Galactic Cosmic Rays - high energetic, charged particles accelerated at shockwaves in supernova remnants - are modulated by the sun in the inner heliosphere. A high solar activity results in a lower cosmic ray flux, a lower activity to a higher flux. This is shown in the right figure using measurements from the Kiel neutronmonitor (indirect measurement of the cosmic ray flux, black line) and the sunspot number (an index for the solar activity, red line).
Due to the Lorentz force, charged particels need a minimum momentum per charge not to be reflected by the Earth`s magnetic field. The geomagnetic cutoff rigidity is a quantity to express the particles capability to reach a defined interplanetary space. Due to the low geomagnetic cutoff rigidity in Kiruna, there will be higher flux of GCR.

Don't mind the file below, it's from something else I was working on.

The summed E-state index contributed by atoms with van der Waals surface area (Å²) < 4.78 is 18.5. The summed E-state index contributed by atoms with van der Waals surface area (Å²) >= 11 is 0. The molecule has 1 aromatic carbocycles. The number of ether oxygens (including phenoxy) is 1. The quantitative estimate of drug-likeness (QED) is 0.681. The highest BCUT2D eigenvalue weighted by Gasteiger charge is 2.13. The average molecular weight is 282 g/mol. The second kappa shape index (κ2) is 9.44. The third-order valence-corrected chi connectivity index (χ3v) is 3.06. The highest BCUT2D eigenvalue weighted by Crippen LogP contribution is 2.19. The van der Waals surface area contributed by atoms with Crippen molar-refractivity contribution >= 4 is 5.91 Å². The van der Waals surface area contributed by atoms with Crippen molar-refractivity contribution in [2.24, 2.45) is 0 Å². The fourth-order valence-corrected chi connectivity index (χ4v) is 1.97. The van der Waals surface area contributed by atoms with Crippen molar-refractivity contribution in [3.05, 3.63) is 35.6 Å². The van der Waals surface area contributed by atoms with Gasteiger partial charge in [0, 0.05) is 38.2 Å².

The primary and secondary particles of the GCR interact with the moleculs and atoms in the atmosphere. The radiation environment in the atmosphere is therefore determined by the generation of secondary charged and neutral particles i. e. electrons, muons and protons as well as neutrons and gamma rays. These particles undergo the same interactions as the primary cosmic rays leading to a particle flux maximum at a height of about 20 km (Pfotzer-Maximum).In order to measure the radiation dose it is necessary to measure the altitude dependent flux of the neutral particles i.e. neutrons, gamma rays and charged particles simultaneously.